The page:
Join this 28 year old as she navigates her way through her first experience of grief and explores the bitterly fascinating psychological issues it unearths…
This weekend just gone, my husband and I drove up to still-snowy Hertfordshire to visit an elderly relative. This 85 year old woman – going on 65 to look at – is in fact my only Polish relative living in the UK and as my father reminded me via Skype (from his home in Poland) the other night, our last living connection to my grandfather, who passed away the year before last.
This great aunt (who it transpired over the course of the visit is actually my first cousin twice removed i.e. my grandfather’s cousin), was widowed last summer, a couple of short months before my mother passed away. Although a relative of my father’s my mother has maintained contact with her since my parents divorce and my father’s emigration back to Poland.
A couple of week’s before Christmas, a well scrawled birthday invitation landed on our door mat, inviting my husband and I to Ciocia’s (Polish for ‘Aunty’, pronounced Cho-Cha) 85th birthday, on January 5th. Unfortunately we already had a 40th birthday party of a close friend booked in that same night and so I had to decline the offer.
I have felt guilty ever since.
This guilt is probably uncalled for. After all, we genuinely had plans on the date in question, which I had informed her of, I also made sure to send a birthday card and I had every intention to keep my promise of making a belated birthday trip to see her at our earliest convenience, which we did this weekend.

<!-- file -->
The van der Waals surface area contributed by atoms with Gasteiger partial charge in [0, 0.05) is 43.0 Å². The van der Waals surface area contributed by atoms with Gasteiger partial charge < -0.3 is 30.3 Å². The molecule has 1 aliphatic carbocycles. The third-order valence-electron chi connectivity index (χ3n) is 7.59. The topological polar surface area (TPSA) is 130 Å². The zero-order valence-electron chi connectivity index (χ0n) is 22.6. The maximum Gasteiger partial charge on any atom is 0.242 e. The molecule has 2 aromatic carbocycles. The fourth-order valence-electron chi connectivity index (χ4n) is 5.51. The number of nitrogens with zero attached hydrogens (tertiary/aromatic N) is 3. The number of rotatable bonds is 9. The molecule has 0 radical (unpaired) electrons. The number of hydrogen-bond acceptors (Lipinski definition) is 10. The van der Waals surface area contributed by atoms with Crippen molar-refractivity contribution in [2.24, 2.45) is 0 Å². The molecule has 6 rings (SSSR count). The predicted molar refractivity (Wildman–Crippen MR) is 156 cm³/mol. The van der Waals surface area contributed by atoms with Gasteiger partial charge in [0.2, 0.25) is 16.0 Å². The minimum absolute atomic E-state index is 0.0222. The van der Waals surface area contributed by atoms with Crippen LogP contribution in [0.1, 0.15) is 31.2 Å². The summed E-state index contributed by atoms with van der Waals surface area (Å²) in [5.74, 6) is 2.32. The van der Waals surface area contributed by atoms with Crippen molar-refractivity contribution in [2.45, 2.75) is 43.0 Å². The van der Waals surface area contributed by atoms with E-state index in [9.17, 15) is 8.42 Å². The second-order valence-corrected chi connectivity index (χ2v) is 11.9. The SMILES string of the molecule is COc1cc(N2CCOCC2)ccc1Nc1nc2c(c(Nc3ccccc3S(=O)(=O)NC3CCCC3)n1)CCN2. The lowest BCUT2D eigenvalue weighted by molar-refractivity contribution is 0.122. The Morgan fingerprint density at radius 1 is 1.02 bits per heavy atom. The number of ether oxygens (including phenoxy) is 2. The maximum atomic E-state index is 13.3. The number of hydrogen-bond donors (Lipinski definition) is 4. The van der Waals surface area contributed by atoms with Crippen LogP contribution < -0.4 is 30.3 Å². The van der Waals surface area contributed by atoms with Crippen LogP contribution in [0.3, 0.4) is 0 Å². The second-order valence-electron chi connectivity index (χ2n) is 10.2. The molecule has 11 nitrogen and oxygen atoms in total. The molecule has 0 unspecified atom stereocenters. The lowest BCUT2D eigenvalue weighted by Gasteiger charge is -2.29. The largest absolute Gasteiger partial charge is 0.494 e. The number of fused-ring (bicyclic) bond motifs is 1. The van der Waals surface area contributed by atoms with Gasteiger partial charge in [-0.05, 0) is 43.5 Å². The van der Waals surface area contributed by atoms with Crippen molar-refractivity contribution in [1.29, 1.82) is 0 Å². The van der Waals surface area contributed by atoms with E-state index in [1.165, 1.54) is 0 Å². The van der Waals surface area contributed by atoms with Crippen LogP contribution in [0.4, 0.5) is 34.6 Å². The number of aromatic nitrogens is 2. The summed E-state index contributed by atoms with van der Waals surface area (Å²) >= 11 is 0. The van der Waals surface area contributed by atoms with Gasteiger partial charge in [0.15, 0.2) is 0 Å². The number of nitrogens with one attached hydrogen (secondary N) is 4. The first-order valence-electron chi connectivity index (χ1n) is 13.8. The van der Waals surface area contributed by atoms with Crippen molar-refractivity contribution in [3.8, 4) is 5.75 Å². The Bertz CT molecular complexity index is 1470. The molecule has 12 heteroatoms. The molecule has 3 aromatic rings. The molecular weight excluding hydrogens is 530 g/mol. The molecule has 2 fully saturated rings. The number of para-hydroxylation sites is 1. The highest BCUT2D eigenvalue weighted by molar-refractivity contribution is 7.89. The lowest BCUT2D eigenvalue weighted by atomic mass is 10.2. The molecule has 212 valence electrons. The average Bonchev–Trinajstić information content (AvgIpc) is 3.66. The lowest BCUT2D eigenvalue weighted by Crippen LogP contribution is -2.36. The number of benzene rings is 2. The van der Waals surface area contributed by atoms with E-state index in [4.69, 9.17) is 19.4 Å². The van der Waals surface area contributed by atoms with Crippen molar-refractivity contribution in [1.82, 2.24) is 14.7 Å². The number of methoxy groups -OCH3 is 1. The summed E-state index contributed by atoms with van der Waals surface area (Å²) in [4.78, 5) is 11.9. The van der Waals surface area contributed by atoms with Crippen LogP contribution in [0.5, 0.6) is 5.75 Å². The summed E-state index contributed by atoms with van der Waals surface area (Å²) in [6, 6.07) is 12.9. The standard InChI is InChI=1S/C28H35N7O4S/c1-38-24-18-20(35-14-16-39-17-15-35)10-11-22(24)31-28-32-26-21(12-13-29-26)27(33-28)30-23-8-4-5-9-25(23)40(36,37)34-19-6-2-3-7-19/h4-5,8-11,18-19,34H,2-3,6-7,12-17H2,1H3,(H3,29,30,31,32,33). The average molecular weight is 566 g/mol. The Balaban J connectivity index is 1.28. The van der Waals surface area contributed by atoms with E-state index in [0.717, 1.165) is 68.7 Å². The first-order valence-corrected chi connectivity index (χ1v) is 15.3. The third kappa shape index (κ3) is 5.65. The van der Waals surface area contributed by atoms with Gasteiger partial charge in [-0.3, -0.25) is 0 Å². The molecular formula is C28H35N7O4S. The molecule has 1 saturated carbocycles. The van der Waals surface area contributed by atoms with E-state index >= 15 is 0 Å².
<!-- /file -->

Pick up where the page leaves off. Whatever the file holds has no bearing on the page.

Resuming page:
So why the guilt? Well, I believe this emotion probably originated from a new sense of ‘inherited responsibility’ I now feel towards not only Ciocia, but also many other relatives and acquaintances my mother dutifully kept in touch with.
This Christmas just gone, while I chose to pretty much ignore the celebrations around me, the thought of my mother’s Christmas card list, did creep into my mind.
Despite devoting much of her time to visiting her hundreds (and I mean hundreds!) of acquaintances across the year, my mother always used Christmas as an opportunity for a comprehensive correspondence catch-up. She would spend weeks before the holidays writing extensively detailed Christmas cards to every single person whose address appeared in her, now battered, black leather Filofax. The extent of the Christmas card list is not to be underestimated, it included the likes of: our old piano teacher; her college ex’s sister and the man who adopted our 2 sausage dogs when we had to give them away after my parents’ divorce. Everyone got a card.